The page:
2. I ask the same question , is/ was she married to a sex addict ? Also , does she counsel sex addicts? I have never heard or read that trust is a sign of forgiveness. Trusting an addict who has not earned trust can cost you your life, the lives of your children . Being married to one for a very long time and teaching myself to ignore the nagging gut feeling has been a hard behavior to overcome. Trusting my doubts is actually what finally led to Covenant Eyes, to seeking resources for him to read or talk to someone, and subsequently his partial confession. Other than my gut I had not one drop of ” evidence ” to go on.Ignoring it may have cost my husband even more. To tell a wife to stop “checking” seems to go against all that Covenant Eyes is built on. One excellent counselor said , if there is nothing to hide what are so irritated about? Goes for both spouses it would seem.

    • I could be wrong about this, but it seems like she is saying that trust and forgiveness are two different things: trust is earned, but forgiveness is given. However, she is also saying that there is a difference between being unable to trust (because your husband is not trustworthy or hasn’t demonstrated trustworthiness) and being unwilling to trust despite all signs of trustworthiness. Being unable to trust is a matter your husband proving his trustworthiness (adding to the Trust Bank). Being unwilling to trust in spite of have a full Trust account is possibly a manifestation of revenge: “I will hold my lack of trust over your head for the rest of your life, regardless of what you do or don’t do.” Is this a fair reading of the article?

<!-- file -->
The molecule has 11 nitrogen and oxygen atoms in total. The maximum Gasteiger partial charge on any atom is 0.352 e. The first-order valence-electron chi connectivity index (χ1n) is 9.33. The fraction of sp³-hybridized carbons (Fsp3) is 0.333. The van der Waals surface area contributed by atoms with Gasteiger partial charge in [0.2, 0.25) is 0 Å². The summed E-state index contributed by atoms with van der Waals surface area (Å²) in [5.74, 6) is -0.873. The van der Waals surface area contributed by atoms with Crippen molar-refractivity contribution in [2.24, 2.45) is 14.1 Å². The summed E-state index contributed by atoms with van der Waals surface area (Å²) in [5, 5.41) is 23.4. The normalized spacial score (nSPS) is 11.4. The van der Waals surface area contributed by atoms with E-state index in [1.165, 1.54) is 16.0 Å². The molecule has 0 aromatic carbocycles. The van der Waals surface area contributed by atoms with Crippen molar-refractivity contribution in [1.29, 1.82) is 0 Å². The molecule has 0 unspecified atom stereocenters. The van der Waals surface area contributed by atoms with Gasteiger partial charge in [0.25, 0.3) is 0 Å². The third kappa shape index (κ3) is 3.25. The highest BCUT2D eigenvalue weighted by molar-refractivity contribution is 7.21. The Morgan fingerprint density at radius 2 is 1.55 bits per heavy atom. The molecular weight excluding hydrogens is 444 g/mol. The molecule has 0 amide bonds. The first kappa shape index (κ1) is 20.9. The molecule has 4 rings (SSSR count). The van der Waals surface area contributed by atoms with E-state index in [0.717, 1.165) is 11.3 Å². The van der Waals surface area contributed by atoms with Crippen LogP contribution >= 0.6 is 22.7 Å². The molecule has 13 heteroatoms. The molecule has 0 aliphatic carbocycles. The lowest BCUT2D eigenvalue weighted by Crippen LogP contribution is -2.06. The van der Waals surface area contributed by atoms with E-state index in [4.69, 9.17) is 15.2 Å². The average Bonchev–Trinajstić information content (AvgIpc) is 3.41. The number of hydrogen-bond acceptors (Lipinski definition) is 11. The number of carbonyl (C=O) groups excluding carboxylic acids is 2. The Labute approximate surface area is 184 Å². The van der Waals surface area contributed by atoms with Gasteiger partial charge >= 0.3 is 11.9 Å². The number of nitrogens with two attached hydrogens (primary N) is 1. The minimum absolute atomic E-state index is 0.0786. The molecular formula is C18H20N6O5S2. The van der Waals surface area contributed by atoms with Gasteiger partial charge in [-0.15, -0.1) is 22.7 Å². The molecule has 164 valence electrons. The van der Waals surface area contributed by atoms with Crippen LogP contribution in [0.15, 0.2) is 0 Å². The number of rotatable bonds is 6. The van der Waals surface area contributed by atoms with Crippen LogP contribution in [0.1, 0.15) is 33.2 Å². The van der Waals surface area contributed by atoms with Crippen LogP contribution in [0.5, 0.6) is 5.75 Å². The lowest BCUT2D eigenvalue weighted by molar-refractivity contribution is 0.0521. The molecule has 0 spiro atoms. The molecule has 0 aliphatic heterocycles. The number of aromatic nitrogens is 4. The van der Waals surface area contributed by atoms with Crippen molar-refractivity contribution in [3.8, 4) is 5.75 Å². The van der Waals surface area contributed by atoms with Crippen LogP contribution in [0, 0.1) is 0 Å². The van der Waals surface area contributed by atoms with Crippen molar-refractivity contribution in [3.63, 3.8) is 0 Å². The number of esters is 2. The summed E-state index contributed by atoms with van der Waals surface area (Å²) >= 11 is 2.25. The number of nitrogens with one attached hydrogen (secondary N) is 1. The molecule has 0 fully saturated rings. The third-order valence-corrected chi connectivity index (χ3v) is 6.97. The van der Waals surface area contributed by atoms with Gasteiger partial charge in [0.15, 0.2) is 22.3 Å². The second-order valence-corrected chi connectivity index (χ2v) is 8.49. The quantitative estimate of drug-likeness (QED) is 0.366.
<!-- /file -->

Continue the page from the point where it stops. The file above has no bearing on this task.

3. Who tore whose household down and why do you even quote this here. Some of us have chosen to forgive and trust again too many times. These are addicts. This article makes me mad.